8. Impact of diabetes mellitus on bladder uroepithelial cells

    OpenAIRE

    Hanna-Mitchell, Ann T.; Ruiz, Giovanni W.; Daneshgari, Firouz; Liu, Guiming; Apodaca, Gerard; Birder, Lori A.

    2012-01-01

    Diabetic bladder dysfunction (DBD), a prevalent complication of diabetes mellitus (DM), is characterized by a broad spectrum of symptoms including urinary urgency, frequency, and incontinence. As DBD is commonly diagnosed late, it is important to understand the chronic impact of DM on bladder tissues. While changes in bladder smooth muscle and innervation have been reported in diabetic patients, the impact of DM on the specialized epithelial lining of the urinary bladder, the urothelium (UT),...

  9. 饮食习惯与青年人膀胱移行细胞癌关系的病例对照研究%A case-control study of the relation of eating habit and transitional cell carcinoma of the bladder in patients 40 years old or younger

    Institute of Scientific and Technical Information of China (English)

    任维果; 边家盛; 夏宝山; 宋海峰; 吴石; 许真俊; 章建胜

    2011-01-01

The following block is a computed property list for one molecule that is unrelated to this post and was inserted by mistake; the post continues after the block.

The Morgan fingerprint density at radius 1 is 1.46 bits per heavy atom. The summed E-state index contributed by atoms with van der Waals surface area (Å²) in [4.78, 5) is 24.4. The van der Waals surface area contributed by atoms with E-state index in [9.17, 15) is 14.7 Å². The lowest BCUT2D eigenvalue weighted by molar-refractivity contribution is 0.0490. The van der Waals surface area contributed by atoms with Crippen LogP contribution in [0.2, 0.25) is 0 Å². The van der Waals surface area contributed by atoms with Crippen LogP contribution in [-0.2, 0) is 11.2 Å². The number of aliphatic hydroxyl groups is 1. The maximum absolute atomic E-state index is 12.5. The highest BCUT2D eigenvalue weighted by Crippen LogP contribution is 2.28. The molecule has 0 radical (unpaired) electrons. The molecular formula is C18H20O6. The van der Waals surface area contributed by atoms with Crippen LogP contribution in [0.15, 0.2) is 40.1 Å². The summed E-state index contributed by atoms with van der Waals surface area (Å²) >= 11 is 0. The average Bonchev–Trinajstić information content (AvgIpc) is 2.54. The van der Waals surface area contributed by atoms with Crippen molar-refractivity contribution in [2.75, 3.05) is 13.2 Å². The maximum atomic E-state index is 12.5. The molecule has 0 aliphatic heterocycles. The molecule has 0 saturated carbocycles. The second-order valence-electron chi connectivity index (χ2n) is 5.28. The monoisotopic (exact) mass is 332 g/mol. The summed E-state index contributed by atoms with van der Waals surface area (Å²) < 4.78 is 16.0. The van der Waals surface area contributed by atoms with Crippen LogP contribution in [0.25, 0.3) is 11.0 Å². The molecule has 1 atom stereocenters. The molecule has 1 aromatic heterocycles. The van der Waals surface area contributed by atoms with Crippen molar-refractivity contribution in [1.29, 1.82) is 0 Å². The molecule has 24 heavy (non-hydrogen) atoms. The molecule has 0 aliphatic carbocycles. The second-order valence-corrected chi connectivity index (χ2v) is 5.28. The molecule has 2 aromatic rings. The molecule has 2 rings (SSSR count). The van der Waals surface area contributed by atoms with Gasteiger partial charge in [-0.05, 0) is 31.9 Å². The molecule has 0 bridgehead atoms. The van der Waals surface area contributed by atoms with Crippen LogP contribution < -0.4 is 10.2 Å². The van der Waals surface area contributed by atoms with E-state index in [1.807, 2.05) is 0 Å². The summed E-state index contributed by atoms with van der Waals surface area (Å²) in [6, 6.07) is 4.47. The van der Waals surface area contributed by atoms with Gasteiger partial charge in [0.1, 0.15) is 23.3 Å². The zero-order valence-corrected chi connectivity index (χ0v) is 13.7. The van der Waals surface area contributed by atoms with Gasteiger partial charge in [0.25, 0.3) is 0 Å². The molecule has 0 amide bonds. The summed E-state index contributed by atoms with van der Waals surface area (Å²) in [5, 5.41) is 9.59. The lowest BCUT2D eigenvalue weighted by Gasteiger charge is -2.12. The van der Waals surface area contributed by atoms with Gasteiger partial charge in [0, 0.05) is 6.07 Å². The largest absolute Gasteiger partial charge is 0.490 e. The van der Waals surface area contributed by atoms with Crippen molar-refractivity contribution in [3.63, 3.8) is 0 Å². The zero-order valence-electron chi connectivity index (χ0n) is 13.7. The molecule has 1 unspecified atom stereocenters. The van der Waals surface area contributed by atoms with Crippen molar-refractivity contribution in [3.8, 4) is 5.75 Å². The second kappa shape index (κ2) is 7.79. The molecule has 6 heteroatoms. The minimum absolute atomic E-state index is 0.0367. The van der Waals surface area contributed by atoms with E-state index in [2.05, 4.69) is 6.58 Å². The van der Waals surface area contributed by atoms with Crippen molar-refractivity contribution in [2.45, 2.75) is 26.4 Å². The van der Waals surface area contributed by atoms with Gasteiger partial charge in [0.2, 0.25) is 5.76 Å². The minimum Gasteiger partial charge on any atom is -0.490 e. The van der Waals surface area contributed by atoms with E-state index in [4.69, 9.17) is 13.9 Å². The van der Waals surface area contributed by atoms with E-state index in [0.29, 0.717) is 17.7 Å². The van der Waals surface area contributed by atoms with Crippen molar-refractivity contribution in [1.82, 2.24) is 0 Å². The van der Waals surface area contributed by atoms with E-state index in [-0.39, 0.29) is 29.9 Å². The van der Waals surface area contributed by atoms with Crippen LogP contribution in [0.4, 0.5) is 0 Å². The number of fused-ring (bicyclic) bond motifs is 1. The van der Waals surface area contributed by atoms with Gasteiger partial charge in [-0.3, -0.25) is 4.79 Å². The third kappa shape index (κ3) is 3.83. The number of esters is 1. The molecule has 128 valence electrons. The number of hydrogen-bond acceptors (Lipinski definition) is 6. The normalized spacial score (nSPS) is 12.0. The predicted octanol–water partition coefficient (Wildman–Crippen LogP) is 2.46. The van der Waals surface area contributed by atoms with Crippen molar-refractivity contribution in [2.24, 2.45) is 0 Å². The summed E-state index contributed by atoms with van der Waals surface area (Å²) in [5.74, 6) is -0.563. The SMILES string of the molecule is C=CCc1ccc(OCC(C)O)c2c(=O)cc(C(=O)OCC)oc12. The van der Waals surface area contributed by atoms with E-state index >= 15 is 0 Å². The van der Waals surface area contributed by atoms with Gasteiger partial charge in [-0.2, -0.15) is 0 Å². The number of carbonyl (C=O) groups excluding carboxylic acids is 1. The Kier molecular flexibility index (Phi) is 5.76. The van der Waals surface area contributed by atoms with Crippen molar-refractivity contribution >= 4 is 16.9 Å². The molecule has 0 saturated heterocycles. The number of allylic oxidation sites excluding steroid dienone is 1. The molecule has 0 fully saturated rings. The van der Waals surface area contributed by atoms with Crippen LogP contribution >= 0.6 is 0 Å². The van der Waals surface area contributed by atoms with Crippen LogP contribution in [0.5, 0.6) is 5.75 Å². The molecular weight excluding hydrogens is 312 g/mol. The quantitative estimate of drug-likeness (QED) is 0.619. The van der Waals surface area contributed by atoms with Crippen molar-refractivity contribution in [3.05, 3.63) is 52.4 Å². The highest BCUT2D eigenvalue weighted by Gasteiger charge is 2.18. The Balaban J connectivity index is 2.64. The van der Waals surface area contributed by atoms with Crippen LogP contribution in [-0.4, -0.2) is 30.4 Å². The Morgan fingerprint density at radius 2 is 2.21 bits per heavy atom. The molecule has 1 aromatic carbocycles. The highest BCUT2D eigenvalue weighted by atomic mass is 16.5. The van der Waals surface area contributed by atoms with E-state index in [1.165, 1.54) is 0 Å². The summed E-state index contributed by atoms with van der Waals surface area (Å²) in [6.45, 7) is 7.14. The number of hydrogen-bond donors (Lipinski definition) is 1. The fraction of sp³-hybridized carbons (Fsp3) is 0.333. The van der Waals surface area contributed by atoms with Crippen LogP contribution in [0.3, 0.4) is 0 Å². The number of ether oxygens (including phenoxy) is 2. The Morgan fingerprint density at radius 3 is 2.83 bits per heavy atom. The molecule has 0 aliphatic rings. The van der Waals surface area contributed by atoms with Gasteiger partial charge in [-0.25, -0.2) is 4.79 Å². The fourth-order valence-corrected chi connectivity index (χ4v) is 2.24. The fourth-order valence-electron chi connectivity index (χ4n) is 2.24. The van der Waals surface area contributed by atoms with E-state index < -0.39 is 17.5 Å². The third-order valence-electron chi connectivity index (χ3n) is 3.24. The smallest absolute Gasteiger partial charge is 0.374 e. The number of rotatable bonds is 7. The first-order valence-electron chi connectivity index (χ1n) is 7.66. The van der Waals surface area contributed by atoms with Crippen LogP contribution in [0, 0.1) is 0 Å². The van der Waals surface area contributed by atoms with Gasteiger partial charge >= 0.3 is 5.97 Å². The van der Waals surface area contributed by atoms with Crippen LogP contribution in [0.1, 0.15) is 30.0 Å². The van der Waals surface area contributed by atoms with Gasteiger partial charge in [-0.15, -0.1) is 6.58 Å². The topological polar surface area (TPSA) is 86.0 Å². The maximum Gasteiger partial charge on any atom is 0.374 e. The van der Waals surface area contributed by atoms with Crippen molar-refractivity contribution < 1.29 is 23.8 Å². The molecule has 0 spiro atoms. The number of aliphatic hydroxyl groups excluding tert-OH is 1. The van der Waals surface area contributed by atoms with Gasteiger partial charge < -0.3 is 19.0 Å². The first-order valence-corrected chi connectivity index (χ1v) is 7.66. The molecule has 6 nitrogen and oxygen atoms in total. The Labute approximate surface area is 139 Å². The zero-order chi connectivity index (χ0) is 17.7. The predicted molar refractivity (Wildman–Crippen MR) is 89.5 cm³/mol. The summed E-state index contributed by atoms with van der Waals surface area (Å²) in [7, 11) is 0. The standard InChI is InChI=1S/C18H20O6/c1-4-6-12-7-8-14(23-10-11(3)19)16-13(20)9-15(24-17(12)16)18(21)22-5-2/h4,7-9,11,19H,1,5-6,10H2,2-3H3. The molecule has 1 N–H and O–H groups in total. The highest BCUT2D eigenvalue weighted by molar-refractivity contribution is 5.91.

Objective:To investigate the relation of eating habit and patients with carcinoma of the bladder with 40 years old or younger. Methods: A case - control study was deployed. From January 1995 to August 2006,82 patients with age less than 40 with transitional cell carcinoma of the bladder treated at Shandong Provincial Hospital, Shandong Tumor Hospital and The Central Hospital of Feicheng Mining Group Company were selected as the case group( EG ), and another 82 young adult without bladder cancer as control group( CG ). X test was used for monovariate factor analysis while non - conditional logistic regression for multivariate analysis. Results: Non - conditional logistic regression for multivariate analysis displayed that the bladder cancer in patients younger than 40 was associated with the following factors: Irregular food and drink ( OR = 6. 117,95%CI:1. 079 -34.685 )milchigs intake( OR =0. 031,95% CI: 0. 002 - 0. 544 ). While monovariate analysis displayed that the bladder cancer in patients younger than 40 was associated with the following factors: regular food and drink, milk product intake, vegetable consumption, dietary soy. Conclusion: The bladder cancer in patients younger than 40 was associated with eating habit, regular food and drink, ordinarily intake milk products and vegetable, much water intake and less dietary soy may be the possible protective factors for patients younger than 40 of bladder cancer.%目的:探讨饮食习惯与青年人膀胱移行细胞癌的关系.方法:采用以人群为基础的1∶1病例对照研究,病例组为1995年1月1日至2006年8月31日山东省省立医院、山东省肿瘤医院、山东肥城矿业中心医院三家医院收治的40岁以下膀胱移行细胞癌患者,对照组为无膀胱癌的40岁以下青年人.病例组与对照组各82例.单因素分析采用χ2检验,多因素分析采用非条件Logistic回归分析.结果:多因素非条件Logistic 回归分析显示40岁以下膀胱癌患者与下列